With no true endgame or advance directive, Tom Brady’s legacy as an NFL superstar and family man remains nebulous.
Is his recent retirement from playing football officially ‘the end? Will he entertain offers to stay alive and play yet another year? With being at the 45-year-old “yard line” and facing the goalpost at the end of the field, what’s his endgame for the next year?
When do the false promises end and the final wishes begin?
Like Tom Brady, most seniors do not appear to have a ready endgame. The 30 percent of seniors who have advance directives or game strategies are often caught off guard during the rushing game that occurs in emergency rooms. 1 out of 12 seniors over age 80 will die within one month of their last ER visit.
Imagine how quickly a quarterback gets sacked while following the coach’s orders and listening to adoring family members cheering from the sidelines. Seniors and Tom Brady both have options that could allow them to play another year. When’s “enough” enough? How do seniors protect themselves from the inherent risks of pain and suffering by “playing all out?”
The age-old debate between quantity and quality, number of years and quality of life is decided by advance directives that determine the endgame. The purpose of an endgame becomes a choice between two slogans: “Just Do It unconsciously” OR “Do No Harm consciously.”
Many seniors dream about scoring a touchdown by reaching 100 years old. Some are satisfied with kicking a field goal within the 35-yard line after age 65. Some pray for a Hail Mary pass in hopes of reaching the end zone with an advanced illness.
The idea of seniors kicking a field goal after three downs might be seen as scoring points or giving up, ending on a high note versus losing in the end. Understandably, the odds of winning a Super Bowl decrease after age 40, and reaching the end zone of 100 years old is unlikely given that life expectancy is age 80.
If seniors begin Medicare enrollment with the end in mind and hindsight is 20/20, completing an advance directive with Medicare enrollment provides a clear vision for the endgame. After the third down of medical setbacks with advanced illness management, seniors have three choices for the next year:
Medicare Advance Directive A: Go for another first down with inpatient hospitalization
Medicare Advance Directive B: Kick the field goal and receive home care
Medicare Advance Directive C: Say a Hail Mary that’s answered with palliative services
While Directive A extends life, Directives B and C reduce pain and suffering during the final years of life. The Compression of Morbidity Theory, proposed by Dr. James F. Fries at Stanford in 1980, suggests individuals look at the overall trajectory of life and become proactive in staving off advanced illness, then seize the moment at the time of diagnosis by withholding treatment.
If the best way to combat the medical business model of life extension is with an advance directive, then Medicare might advocate for the best interest of seniors by having them complete advance directives with enrollment. Medicare Advance Directives might apply the Compression of Morbidity Theory.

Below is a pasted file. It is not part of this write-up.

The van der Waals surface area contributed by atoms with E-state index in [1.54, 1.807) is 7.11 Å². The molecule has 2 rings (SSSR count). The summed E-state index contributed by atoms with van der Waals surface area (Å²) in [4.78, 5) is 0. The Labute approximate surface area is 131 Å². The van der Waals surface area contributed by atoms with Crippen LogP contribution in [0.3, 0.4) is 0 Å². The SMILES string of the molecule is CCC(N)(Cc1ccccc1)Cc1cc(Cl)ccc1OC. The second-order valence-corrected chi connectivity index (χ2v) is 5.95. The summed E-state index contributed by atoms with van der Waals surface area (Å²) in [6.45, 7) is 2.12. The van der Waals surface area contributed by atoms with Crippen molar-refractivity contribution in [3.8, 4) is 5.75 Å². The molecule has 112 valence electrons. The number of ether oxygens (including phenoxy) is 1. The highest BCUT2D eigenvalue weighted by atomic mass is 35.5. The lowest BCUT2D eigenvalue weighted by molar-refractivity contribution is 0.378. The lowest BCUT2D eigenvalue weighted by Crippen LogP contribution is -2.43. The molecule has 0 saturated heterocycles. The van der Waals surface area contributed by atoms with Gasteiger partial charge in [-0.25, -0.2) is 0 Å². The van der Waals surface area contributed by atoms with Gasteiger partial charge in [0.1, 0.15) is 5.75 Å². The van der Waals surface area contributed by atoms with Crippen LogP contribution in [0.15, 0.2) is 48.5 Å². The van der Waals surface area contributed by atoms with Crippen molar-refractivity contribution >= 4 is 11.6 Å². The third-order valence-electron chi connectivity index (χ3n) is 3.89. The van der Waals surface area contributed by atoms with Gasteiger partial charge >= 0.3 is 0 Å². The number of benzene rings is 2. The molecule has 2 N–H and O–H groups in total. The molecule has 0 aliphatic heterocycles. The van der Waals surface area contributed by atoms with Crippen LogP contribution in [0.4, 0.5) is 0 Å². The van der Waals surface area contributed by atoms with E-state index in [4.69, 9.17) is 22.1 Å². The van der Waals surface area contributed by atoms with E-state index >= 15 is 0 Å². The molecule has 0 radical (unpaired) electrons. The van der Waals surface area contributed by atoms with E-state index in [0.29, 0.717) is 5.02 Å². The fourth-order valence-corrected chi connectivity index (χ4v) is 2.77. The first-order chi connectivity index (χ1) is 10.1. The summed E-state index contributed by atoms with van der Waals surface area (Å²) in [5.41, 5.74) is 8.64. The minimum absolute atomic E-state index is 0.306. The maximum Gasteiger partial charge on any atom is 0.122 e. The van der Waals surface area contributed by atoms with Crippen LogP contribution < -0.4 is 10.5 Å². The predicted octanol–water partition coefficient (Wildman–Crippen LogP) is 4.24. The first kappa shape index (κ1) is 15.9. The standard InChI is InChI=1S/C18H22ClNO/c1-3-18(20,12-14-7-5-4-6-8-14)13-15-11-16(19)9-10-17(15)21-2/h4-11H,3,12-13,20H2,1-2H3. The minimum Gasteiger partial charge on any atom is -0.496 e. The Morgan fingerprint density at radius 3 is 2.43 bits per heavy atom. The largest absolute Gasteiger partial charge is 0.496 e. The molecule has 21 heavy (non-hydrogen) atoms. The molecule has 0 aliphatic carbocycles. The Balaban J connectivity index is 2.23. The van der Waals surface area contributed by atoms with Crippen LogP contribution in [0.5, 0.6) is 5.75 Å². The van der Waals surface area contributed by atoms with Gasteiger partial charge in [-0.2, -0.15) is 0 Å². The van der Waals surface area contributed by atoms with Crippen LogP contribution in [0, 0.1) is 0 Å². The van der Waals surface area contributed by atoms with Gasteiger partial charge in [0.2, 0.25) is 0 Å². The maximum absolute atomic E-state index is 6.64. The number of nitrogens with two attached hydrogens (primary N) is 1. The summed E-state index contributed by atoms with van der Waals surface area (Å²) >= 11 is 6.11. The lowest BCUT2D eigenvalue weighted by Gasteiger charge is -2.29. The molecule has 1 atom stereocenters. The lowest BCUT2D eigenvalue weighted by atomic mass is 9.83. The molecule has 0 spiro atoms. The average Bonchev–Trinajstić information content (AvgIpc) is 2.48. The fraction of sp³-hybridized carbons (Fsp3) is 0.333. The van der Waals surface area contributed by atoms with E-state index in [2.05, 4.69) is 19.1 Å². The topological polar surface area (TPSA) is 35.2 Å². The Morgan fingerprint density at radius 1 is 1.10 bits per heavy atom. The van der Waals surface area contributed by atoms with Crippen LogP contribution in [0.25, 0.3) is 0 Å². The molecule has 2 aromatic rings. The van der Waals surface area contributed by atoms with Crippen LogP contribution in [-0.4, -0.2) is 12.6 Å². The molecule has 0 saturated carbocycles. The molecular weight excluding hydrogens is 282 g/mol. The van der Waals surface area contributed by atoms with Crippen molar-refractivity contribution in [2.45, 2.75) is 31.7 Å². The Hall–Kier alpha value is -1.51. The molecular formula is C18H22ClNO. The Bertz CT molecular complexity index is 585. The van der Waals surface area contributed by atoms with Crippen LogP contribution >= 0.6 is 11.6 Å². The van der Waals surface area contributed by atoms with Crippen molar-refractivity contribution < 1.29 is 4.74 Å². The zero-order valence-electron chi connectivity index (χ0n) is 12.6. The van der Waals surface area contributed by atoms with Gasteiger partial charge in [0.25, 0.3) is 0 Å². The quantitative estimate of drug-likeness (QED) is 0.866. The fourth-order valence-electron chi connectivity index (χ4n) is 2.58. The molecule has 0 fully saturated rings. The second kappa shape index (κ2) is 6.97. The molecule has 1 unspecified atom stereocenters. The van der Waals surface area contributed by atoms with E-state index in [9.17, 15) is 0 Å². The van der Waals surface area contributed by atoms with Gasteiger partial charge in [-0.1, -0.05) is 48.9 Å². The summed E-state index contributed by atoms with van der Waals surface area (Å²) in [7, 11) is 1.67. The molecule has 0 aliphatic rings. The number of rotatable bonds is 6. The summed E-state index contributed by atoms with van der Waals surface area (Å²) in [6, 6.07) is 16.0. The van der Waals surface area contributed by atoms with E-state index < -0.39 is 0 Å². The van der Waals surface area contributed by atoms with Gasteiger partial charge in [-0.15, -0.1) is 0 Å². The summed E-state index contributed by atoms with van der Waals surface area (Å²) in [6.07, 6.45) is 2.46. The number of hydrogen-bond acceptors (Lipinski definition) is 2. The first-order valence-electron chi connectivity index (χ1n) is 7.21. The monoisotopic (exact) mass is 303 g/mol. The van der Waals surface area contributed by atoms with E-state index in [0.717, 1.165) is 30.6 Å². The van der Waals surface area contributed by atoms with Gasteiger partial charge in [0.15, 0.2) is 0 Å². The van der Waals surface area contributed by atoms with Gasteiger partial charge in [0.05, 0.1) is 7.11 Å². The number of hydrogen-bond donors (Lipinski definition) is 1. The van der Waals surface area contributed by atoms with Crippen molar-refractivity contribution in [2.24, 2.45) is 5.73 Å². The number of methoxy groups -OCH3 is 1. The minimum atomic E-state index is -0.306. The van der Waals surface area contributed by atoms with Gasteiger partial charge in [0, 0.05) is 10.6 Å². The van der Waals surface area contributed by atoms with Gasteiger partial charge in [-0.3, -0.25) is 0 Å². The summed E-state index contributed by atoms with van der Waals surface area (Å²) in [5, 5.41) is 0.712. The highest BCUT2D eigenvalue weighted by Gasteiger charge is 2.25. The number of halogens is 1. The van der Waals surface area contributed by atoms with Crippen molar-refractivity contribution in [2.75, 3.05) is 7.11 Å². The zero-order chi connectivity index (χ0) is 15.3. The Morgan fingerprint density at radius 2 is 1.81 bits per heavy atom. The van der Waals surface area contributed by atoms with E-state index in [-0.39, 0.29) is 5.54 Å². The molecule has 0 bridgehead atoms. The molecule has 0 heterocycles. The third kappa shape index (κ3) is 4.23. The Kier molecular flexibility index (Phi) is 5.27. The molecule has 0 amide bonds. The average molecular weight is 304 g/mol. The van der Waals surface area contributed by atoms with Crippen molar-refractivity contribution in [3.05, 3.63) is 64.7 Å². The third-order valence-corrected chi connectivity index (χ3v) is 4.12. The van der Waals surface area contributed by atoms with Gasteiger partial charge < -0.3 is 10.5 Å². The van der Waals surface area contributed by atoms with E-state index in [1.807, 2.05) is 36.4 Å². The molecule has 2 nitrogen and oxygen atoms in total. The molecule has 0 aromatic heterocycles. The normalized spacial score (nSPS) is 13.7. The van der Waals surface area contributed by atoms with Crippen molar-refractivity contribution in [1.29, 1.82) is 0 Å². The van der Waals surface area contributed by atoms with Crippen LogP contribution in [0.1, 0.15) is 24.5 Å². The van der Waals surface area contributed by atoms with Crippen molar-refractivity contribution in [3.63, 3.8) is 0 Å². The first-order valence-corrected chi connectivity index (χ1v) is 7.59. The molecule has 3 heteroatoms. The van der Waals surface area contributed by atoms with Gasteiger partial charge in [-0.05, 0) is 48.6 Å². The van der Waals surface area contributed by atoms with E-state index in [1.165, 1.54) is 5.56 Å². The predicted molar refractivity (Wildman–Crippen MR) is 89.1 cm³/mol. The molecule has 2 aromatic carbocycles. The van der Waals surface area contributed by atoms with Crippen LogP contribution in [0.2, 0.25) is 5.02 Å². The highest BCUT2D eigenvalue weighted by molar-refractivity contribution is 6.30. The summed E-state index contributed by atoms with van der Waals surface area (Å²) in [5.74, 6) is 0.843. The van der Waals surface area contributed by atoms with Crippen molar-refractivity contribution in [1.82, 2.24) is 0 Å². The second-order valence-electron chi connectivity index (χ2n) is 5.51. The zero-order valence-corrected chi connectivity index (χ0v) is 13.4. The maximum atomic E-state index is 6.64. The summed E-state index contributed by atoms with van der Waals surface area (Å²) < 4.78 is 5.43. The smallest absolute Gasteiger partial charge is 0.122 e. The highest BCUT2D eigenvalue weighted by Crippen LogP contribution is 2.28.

The idea of the Compression of Morbidity Theory is to advance the ball down the field of life until a serious illness leaves us in a do-or-die situation. Those who “do” extend life with Directive A often prolong suffering to the end. Those who “die” peacefully with Directive B experience a new lease on life by kicking a field goal and retiring. Directive C is for those who still want the choice between doing and dying for the next year.
If hindsight is 20/20 and foresight is 50/50, consider the ultimate choice becomes leaving everything on the field with a running game based on fear OR throwing caution to the wind by punting or passing the ball through faith.
If seniors begin Medicare enrollment with foresight being 50/50, they have an equal chance of choosing between Advance Directive A and Advance Directive B, entitlement vs. empowerment. Those who feel entitled rely on teammates to stay in the game. Those who are empowered will do for themselves and retire from the game. Advance Directive C affords a timeout for those who are torn between entitlement and empowerment.
Tom Brady’s choice to extend his NFL career risked dying in vain over resting in peace this past season. His decision reminds us of the wise adage to quit while we’re ahead and compress morbidity. It’s also notable that maximizing his gains cost him the heartbreak of those closest to him.
In the end, we might list priorities to stay alive, live at home, and enjoy family. More important than ending my way (living at home) or Brady’s way (staying alive) is doing what you say you’ll do with integrity. While Directive A asserts staying alive and Directive B enlists living at home, Directive C favors enjoying family.
Inherent dignity exists within each advance directive, but living and dying with dignity is realized through personal integrity . . . declaring and realizing final wishes as definitive and sacred. Tom Brady will be remembered dearly but not likely as a man of integrity. Do we follow his endgame of Directive A, or strive for our own personal best by compressing morbidity and choosing Directive B or C during Medicare enrollment?